1. Skip to navigation
  2. Skip to content
  3. Skip to secondary content
  4. Skip to sidebar


  • More Sharing...

Sixth International Experts' Meeting on Radiation Protection Concludes

National Strategies Important For Building Competence in Radiation Protection

IEM VI

Pil-Soo Hahn, Director of the IAEA Division of Radiation, Transport and Waste Safety (left); IAEA Spokesperson, Gill Tudor (middle); IEM Chairperson, Sigurdur Magnusson, of the Icelandic Radiation Safety Authority (right centre); and Gustavo Caruso, Special Coordinator, IAEA Nuclear Safety Action Team (right), at the News Conference on the conclusion of the IEM meeting.

States should develop and implement a national strategy in relation to building and maintaining competence in radiation protection. This was among the conclusions made at the close of the International Experts' Meeting (IEM) on Radiation Protection after the Fukushima Daiichi Accident: Promoting Confidence and Understanding. More than 500 participants representing 75 IAEA Member States and 12 international organizations attended the week-long meeting.

This is the sixth International Experts' Meeting in a series of meetings held as part the Action Plan on Nuclear Safety, implemented in response to the Fukushima Daiichi Nuclear Power Plant accident in March 2011. The Action Plan sets out a comprehensive programme of work, in 12 major areas, to strengthen nuclear safety worldwide. Each of the IEMs focus on a different aspect of the Action Plan to analyse all relevant technical aspects and learn the lessons from the Fukushima Daiichi accident. IEM6 provided a forum for Member States to exchange information and experience related to radiation protection as follows:

  • Identifying the key radiation protection issues to be addressed by the international community;
  • Enhancing long-term strategies in response to nuclear or radiological accidents;
  • Assisting IAEA Member States in reviewing and updating their radiation protection programmes as appropriate; and
  • Supporting the IAEA's work in the area of radiation protection.

An important viewpoint shared throughout the meeting was that people affected by radiological incidents should have the right to be involved in the response.

"Their lives have been directly affected and therefore they have a right to full involvement in the design, implementation and review of the effectiveness of the measures being implemented to reduce their radiation dose," said Mr. Sigurdur Magnusson, the meeting Chairperson, in delivering the concluding summary of the sixth IEM on 21 February 2014.

The meeting also addressed risk communication issues, and how to convey radiation exposure information effectively and understandably to the public. To be successful, as pointed out in the IEM summary, decision makers must also work with the public, informing them about emergency preparations and actions that will be taken in the event of a nuclear or radiological incident.

Involving Young Professionals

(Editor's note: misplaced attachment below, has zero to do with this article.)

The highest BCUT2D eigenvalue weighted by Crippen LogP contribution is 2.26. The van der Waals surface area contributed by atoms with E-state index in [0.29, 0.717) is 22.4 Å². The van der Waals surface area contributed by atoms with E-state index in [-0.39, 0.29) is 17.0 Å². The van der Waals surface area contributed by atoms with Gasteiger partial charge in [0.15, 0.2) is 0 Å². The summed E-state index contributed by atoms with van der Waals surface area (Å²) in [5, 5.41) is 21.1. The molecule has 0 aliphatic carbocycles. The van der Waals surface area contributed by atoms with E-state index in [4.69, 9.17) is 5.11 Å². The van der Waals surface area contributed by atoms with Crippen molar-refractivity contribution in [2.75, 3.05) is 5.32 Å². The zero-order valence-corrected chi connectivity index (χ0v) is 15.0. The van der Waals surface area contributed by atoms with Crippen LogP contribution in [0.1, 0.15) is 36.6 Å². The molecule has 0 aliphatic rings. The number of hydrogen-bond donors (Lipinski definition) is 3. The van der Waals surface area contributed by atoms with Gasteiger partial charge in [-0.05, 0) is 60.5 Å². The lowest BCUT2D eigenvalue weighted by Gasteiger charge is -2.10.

IEM6 took a unique approach of involving the participation of young professionals from different scientific fields. The aim was to generate a wider understanding among this age group of overall radiation protection issues, as well as radiation safety programmes that the IAEA and its Member States are implementing in light of the lessons learned from the Fukushima Daiichi nuclear accident.

In the IEM's organizational phase, young professionals - those with less than ten years of working experience in the field - were invited to submit abstracts and posters pertaining to the theme of the meeting. Then at the meeting itself, they were provided with the opportunity to co-chair sessions, which in turn, facilitated intergenerational sharing of experience, knowledge and insights.

Mr. Saidou of the Institute of Geological and Mining Research and a participating young professional from Cameroon, pointed out that "radiation protection is important for everyone, even in places without nuclear power."

"The world population receives varying degrees of radiation from natural sources depending on elevation and the constituents of the earth beneath," Mr. Saidou said.

Another participating young professional, Ms. Nancy Puerta of the Regulatory Authority of Argentina, emphasized how "it is vital for decision makers to ensure that assistance and recommendations are clear and precise in the precautions and standards that are required to be in place in order to avoid radiological risks."

A formal report on the summary and findings of IEM6 will be published soon, and includes the presentations and discussions. This will also be made available on the IAEA website.

Two more International Experts' Meetings are scheduled to take place in connection with the IAEA Action Plan on Nuclear Safety. The next one on Severe Accident Management in the Light of the Accident at the Fukushima Daiichi Nuclear Power Plant will take place at the IAEA's headquarters from 17 to 20 March 2014.


--by Michael Madsen, IAEA Office of Public Information and Communication


(Note to Media: We encourage you to republish these stories and kindly request attribution to the IAEA)